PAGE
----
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NCJ Number: 121988 Find in a Library
Title: Social Movements (From New Directions in the Study of Justice, Law, and Social Control, P 127-141, 1990, Melvin J Lerner, ed. -- See NCJ-121983)
Author(s): A G Frank; M Fuentes
Date Published: 1990
Page Count: 15
Sponsoring Agency: Plenum Press
New York, NY 10013
Sale Source: Plenum Press
233 Spring Street
New York, NY 10013
United States of America
Type: Issue Overview
Language: English
Country: United States of America
Annotation: The origin and significance of social movements that promote social change in response to injustice are evaluated, and the view is taken that the strength and importance of social movements are related to lengthy political, economic, and ideological cycles.
Abstract: Various social movements have in common the force of morality and a sense of justice in individual motivation. Most of the "new" social movements emerging around the world are not really new; rather, they share features with much older and geographically-dispersed social movements. The strength and importance of social movements are politically, economically, and ideologically cyclical. Some social movements compete with each other, while others overlap in membership or permit coalitions. Although most social movements are more defensive than offensive, they represent important agents of social transformation. In particular, social movements appear as agents and reinterpreters in the "delinking" from contemporary capitalism and the transition to socialism. Various third world, feminist, and peace movements raise ethical and moral questions regarding the power role of intellectuals. Social movements in developed countries are predominantly middle class-based; local community movements often overlap with religious and ethnic movements. Most social movements do not seek State power, responding instead to people's frustrations with and sense of justice regarding political and economic forces beyond their control. 2 references.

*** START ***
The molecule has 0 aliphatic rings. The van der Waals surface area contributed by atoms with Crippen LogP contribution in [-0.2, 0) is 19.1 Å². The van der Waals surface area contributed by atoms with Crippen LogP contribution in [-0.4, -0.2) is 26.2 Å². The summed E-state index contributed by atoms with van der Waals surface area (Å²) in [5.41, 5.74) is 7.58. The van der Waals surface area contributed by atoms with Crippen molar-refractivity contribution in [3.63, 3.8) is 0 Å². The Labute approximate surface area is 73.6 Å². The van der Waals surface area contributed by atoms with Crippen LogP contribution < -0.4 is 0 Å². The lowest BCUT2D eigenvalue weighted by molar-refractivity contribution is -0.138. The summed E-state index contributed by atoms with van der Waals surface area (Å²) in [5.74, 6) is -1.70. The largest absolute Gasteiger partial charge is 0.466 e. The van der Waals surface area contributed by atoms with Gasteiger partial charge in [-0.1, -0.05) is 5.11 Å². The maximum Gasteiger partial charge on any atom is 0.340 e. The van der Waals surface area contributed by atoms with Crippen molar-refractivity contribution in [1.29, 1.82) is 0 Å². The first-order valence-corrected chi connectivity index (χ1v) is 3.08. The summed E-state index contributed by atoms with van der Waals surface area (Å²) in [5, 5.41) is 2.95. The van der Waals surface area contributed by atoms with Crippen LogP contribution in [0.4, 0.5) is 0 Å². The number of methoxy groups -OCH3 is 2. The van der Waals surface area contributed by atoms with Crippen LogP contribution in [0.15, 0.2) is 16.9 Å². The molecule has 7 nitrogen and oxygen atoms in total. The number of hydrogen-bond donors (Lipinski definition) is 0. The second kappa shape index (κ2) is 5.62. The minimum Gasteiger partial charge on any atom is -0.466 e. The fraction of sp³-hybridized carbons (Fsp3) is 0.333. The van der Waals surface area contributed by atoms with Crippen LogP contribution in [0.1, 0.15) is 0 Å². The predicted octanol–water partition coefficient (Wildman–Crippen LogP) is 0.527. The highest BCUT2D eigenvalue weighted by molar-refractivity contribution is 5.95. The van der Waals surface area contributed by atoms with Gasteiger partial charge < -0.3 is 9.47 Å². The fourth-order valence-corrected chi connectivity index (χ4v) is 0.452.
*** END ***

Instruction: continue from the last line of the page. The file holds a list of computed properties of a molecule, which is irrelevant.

Main Term(s): Social change
Index Term(s): Political influences; Social conditions
Note: Critical Issues in Social Justice Series
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